Fred LaSor: Violence in politics: We all lose
Seven months after the November election the only political yard sign remaining in my neighborhood reads “Trump: a national disgrace.” In the eight months since Trump won his party’s nomination, that same property has displayed a variety of signs attacking the president personally, not his policies. The signs have criticized his family, his supposed ties to Russia, and his business links. Following the attack on Republican congressmen in Virginia, I have to wonder if that neighbor will consider following the example of James Hodgkinson, the shooter who injured four people on the ballfield.
I wonder if my neighbor is as consumed by hate as the shooter, and convinced by Democrat talking points the last few remaining miles of the Dakota Access pipeline will poison water for millions, or that transforming Obamacare will kill 28 million Americans, or that dropping out of the Paris agreement will end life on Earth. That is the nature of political debate in America today; not “vote for my candidate because he will bring jobs to Middle America,” rather “don’t vote for your candidate because he is evil, hateful, has ugly hair, and bad kids.”
We need to ask if this is where we’re headed: to personal violence because political parties rely on hate speech to polarize the electorate. Will inaugurations from now on be followed by a counter-march that features violence, knitted pink hats, and hateful speeches by Hollywood actresses? Will terrorists calling themselves “anti-fa” (anti-fascists) continue to trash private businesses and banks because their candidate lost?
Much of the constant media campaign against Trump has been created for fundraising purposes. Several fundraising emails were sent out immediately after the shooting in Virginia. But this long-standing tradition has grown constantly more repulsive and uncivil. Bernie Sanders made a speech in the Senate the day of the baseball shooting criticizing the shooter, who had once worked on Sanders’ campaign. But don’t forget Sanders also sent out a fundraising letter following the shooting of Arizona Congresswoman Gabby Giffords six years ago, blaming that shooting on a climate of hate fomented by Sarah Palin.
The Virginia shooter has been called mentally unstable. But he wasn’t crazy; he was angry, just as my neighbor is angry. It’s an anger that too often simmers with violent fantasies, and sometimes boils over. If the resulting violence involves the use of firearms we can count on leading Democrats to speak out against the easy availability of guns in America even though millions of American gun owners go a lifetime without engaging in this hateful violence. There’s another problem here; not gun ownership.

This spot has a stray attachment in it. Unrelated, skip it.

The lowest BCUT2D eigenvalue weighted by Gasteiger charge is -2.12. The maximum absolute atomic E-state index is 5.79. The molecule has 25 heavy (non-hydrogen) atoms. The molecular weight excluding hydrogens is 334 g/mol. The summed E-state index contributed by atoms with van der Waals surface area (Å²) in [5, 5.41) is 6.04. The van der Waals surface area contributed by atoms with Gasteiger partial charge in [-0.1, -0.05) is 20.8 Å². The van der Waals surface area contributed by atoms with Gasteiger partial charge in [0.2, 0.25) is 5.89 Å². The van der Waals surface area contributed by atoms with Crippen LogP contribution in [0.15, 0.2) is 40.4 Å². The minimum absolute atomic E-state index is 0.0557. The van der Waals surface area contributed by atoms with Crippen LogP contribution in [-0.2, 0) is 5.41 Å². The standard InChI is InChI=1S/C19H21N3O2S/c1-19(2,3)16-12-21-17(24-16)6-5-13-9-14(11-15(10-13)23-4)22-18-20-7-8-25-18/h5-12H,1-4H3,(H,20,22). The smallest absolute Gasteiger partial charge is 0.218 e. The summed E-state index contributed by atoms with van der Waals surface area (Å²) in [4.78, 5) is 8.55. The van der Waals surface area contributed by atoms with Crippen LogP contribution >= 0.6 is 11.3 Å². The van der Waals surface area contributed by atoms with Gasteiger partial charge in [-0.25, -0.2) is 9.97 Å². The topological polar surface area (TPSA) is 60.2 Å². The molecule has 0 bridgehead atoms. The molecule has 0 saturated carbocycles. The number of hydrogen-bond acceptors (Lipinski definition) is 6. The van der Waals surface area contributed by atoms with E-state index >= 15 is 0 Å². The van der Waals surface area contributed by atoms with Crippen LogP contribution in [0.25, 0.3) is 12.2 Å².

Criticism of President Trump’s policies barely skirts dangerous territory that incites the kind of violence we saw in Virginia. We heard calls for impeachment within a month of the election, there were charges of collusion with Russians which seven months of investigation have failed to prove, there was an anti-Trump “women’s march” on inauguration day, and Hollywood stars and newspaper columnists have maintained a constant barrage against Trump, his family, his staff, his nominations, and his party. Each example of criticism is more outrageous than the last: Kathy Griffin famously published a photo this month of her holding a severed head that looked like Trump’s.
All of which isn’t to say we should cancel the First Amendment. I’m the last person to suggest that. Rather, we should expect our leaders to demonstrate greater civility and self-restraint. We should expect our political parties to avoid negative messaging, even though it cuts their fundraising. We should affirm politics isn’t a zero sum game, where one side wins only when the other loses. Under that theory, we all lose.
Fred LaSor recognizes that politics is often a contact sport, but thinks it should be otherwise.